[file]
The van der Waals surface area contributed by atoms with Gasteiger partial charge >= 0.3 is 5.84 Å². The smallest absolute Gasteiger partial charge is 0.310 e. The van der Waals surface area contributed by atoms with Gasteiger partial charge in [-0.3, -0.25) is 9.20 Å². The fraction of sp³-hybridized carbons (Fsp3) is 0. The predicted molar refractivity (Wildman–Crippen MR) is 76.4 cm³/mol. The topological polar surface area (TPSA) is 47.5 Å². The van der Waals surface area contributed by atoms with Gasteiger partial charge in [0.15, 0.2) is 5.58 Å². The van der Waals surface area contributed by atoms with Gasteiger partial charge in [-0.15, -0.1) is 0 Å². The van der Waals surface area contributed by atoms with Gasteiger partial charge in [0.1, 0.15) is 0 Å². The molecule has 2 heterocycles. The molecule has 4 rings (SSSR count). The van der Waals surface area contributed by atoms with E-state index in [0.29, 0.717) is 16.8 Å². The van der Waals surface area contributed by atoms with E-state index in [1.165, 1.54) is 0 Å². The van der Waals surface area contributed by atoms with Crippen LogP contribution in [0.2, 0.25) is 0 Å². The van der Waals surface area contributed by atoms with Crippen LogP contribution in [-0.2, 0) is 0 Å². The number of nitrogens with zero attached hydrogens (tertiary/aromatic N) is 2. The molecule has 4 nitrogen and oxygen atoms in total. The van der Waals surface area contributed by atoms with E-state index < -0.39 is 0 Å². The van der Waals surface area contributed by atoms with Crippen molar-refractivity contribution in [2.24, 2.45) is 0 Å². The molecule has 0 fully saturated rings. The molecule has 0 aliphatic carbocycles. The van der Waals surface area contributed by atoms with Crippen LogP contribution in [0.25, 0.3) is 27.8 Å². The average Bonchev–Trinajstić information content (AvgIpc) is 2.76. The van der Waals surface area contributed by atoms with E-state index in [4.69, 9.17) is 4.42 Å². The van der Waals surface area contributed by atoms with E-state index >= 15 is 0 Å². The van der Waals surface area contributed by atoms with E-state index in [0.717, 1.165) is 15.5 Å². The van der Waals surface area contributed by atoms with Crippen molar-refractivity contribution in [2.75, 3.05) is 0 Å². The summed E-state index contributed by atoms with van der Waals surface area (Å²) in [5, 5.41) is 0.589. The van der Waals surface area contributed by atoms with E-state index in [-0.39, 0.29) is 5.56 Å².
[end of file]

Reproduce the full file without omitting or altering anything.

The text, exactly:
The van der Waals surface area contributed by atoms with Gasteiger partial charge >= 0.3 is 5.84 Å². The smallest absolute Gasteiger partial charge is 0.310 e. The van der Waals surface area contributed by atoms with Gasteiger partial charge in [-0.3, -0.25) is 9.20 Å². The fraction of sp³-hybridized carbons (Fsp3) is 0. The predicted molar refractivity (Wildman–Crippen MR) is 76.4 cm³/mol. The topological polar surface area (TPSA) is 47.5 Å². The van der Waals surface area contributed by atoms with Gasteiger partial charge in [0.15, 0.2) is 5.58 Å². The van der Waals surface area contributed by atoms with Gasteiger partial charge in [-0.15, -0.1) is 0 Å². The van der Waals surface area contributed by atoms with Gasteiger partial charge in [0.1, 0.15) is 0 Å². The molecule has 2 heterocycles. The molecule has 4 rings (SSSR count). The van der Waals surface area contributed by atoms with E-state index in [0.29, 0.717) is 16.8 Å². The van der Waals surface area contributed by atoms with E-state index in [1.165, 1.54) is 0 Å². The van der Waals surface area contributed by atoms with Crippen LogP contribution in [0.2, 0.25) is 0 Å². The van der Waals surface area contributed by atoms with Crippen LogP contribution in [-0.2, 0) is 0 Å². The number of nitrogens with zero attached hydrogens (tertiary/aromatic N) is 2. The molecule has 4 nitrogen and oxygen atoms in total. The van der Waals surface area contributed by atoms with E-state index < -0.39 is 0 Å². The van der Waals surface area contributed by atoms with Crippen molar-refractivity contribution in [2.24, 2.45) is 0 Å². The molecule has 0 fully saturated rings. The molecule has 0 aliphatic carbocycles. The van der Waals surface area contributed by atoms with Crippen LogP contribution in [0.25, 0.3) is 27.8 Å². The average Bonchev–Trinajstić information content (AvgIpc) is 2.76. The van der Waals surface area contributed by atoms with E-state index in [4.69, 9.17) is 4.42 Å². The van der Waals surface area contributed by atoms with E-state index >= 15 is 0 Å². The van der Waals surface area contributed by atoms with E-state index in [0.717, 1.165) is 15.5 Å². The van der Waals surface area contributed by atoms with Crippen molar-refractivity contribution in [2.75, 3.05) is 0 Å². The summed E-state index contributed by atoms with van der Waals surface area (Å²) in [5, 5.41) is 0.589. The van der Waals surface area contributed by atoms with E-state index in [-0.39, 0.29) is 5.56 Å².